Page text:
Finding Gold in Downtown DC
Other ways to collect, view, and analyze real-time data were also demonstrated at the conference. Esri's Jo Fraley configured Esri's new Operations Dashboard for ArcGIS and Collector for ArcGIS. She then selected a group of audience members to collect data about anything gold they saw on the streets of Washington, DC, using the Collector for ArcGIS app on their Android and iOS devices.
Jerry Johnston, the geospatial information officer at the US Department of the Interior, talked about the Geospatial Platform, a decision support website powered by ArcGIS.
"Gold stands for different things to different people," said John Calkins, Esri's master of ceremonies. "For homeland security, perhaps gold means a gold-painted car holding explosives. For the Environmental Protection Agency [EPA], gold might mean collecting water quality samples of heavy metals. For the Department of Health and Human Services [HHS], this might mean providing the highest level of health care—the gold standard—to those in need."
Fraley reported back on the field-workers' progress throughout the rest of the day. People could see the number of gold objects, such as gold-colored signs and doors, and where they were dispersed on a map. The map was also configured to display live traffic, weather, and the metro schedule. To end the demonstration, Brett Rose from Esri showed the audience the map and some analysis he ran during the collection process that included the positions, statistical distribution, and orientation of the teams as they moved through downtown DC. "By bringing analysis into a real-time operation, analysts can contribute and improve the mission, helping it be successful," said Rose.
Collaboration and Cooperation
Jerry Johnston, the geospatial information officer at the Department of the Interior (DOI), gave a Plenary Session talk emphasizing the need for federal government agencies to work closely together when creating and using geographic data. DOI created the Geospatial Platform, a decision support website that Esri's ArcGIS Online powers. The site is meant to help everyone in the federal government and the general public to discover, share, develop, and collaborate using geospatial information. Anyone who needs this data can use it as well as identify and create workflows and methods that help make this information make sense to everyone, including senior leadership.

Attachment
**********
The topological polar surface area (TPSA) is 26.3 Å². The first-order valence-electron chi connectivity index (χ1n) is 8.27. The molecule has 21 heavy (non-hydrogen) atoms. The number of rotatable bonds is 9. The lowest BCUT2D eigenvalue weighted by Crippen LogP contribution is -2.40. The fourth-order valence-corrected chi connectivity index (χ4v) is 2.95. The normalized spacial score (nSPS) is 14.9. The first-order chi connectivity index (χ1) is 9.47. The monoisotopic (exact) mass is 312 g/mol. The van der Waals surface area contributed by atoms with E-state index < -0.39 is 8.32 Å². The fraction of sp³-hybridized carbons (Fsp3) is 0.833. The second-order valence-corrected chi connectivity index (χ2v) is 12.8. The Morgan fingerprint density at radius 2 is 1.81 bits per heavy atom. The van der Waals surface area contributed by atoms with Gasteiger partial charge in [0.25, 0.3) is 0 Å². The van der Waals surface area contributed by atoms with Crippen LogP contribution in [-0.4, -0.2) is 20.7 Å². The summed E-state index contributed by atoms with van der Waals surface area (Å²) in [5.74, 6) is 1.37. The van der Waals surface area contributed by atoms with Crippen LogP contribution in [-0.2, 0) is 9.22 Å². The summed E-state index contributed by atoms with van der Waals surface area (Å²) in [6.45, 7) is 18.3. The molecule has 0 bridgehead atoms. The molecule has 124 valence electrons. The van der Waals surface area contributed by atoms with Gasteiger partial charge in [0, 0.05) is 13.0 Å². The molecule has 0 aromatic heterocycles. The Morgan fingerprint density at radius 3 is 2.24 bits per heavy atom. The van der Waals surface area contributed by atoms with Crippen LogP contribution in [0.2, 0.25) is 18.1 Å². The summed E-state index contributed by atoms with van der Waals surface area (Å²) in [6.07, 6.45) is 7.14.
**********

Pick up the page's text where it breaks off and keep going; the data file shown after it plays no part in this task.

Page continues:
The GIS Solutions EXPO drew thousands to the Walter E. Washington Convention Center.
"ArcGIS Online is helping cross-agency efforts that will benefit from using resources that are spread out all over the country and through many different agencies," said Johnston.
Johnston encouraged the audience to use the platform and share their ideas about it by contacting the people in their agency who work on the Geospatial Platform initiative. He said more capabilities for the platform will be released throughout the year.
Todd Parks, chief technology officer of the United States, closed the conference by telling the audience, "The best work is ahead of us—this is the golden age of harnessing data. And you in the audience can do it—you are the federal data rock stars."
He went on to talk about how fast technology has moved forward—namely, the ability to take complicated data and make advanced visualizations that are easy to use on browsers without any software in between. This ability is liberating information, such as weather, GPS, public safety, and health data, and making collaborating among the state, federal, and local governments a reality.
Esri software users displayed their projects in the Map Gallery.
"There is an ever-escalating awesomeness," said Parks. "Not only is better data available, but the fact is that thanks to this technology, now people can actually use the data. We are only limited by America's most innovative minds, so we are not limited in any way."
Dangermond reiterated the necessity to continue pushing the envelope with technology. In closing, he reminded the audience of the electronic map that was on display at the National Portrait Gallery, the venue for the Wednesday Night Social. "It was cool—a map as art," said Dangermond. "But it was frozen in time. We can't do that; we must continue moving along."
To learn more, watch conference videos, or ask a question, visit esri.com/fedgis.